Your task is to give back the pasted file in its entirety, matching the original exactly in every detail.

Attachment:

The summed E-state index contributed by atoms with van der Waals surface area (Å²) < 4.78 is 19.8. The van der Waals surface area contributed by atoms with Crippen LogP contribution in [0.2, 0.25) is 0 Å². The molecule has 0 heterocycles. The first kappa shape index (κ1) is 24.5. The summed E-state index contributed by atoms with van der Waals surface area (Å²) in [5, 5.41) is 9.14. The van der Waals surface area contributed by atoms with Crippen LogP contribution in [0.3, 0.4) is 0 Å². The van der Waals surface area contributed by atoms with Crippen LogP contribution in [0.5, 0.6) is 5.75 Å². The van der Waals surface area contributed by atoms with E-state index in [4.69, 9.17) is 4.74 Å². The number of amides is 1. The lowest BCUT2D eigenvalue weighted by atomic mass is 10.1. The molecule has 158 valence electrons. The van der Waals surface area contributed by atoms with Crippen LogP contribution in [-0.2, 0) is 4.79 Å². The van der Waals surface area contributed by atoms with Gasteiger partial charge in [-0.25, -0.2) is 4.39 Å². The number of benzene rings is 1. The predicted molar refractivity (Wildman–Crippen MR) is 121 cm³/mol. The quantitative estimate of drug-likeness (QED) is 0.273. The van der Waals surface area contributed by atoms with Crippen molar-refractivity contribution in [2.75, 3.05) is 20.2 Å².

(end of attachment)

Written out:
The summed E-state index contributed by atoms with van der Waals surface area (Å²) < 4.78 is 19.8. The van der Waals surface area contributed by atoms with Crippen LogP contribution in [0.2, 0.25) is 0 Å². The molecule has 0 heterocycles. The first kappa shape index (κ1) is 24.5. The summed E-state index contributed by atoms with van der Waals surface area (Å²) in [5, 5.41) is 9.14. The van der Waals surface area contributed by atoms with Crippen LogP contribution in [0.3, 0.4) is 0 Å². The van der Waals surface area contributed by atoms with Crippen LogP contribution in [0.5, 0.6) is 5.75 Å². The van der Waals surface area contributed by atoms with E-state index in [4.69, 9.17) is 4.74 Å². The number of amides is 1. The lowest BCUT2D eigenvalue weighted by atomic mass is 10.1. The molecule has 158 valence electrons. The van der Waals surface area contributed by atoms with Crippen LogP contribution in [-0.2, 0) is 4.79 Å². The van der Waals surface area contributed by atoms with Gasteiger partial charge in [-0.25, -0.2) is 4.39 Å². The number of benzene rings is 1. The predicted molar refractivity (Wildman–Crippen MR) is 121 cm³/mol. The quantitative estimate of drug-likeness (QED) is 0.273. The van der Waals surface area contributed by atoms with Crippen molar-refractivity contribution in [2.75, 3.05) is 20.2 Å².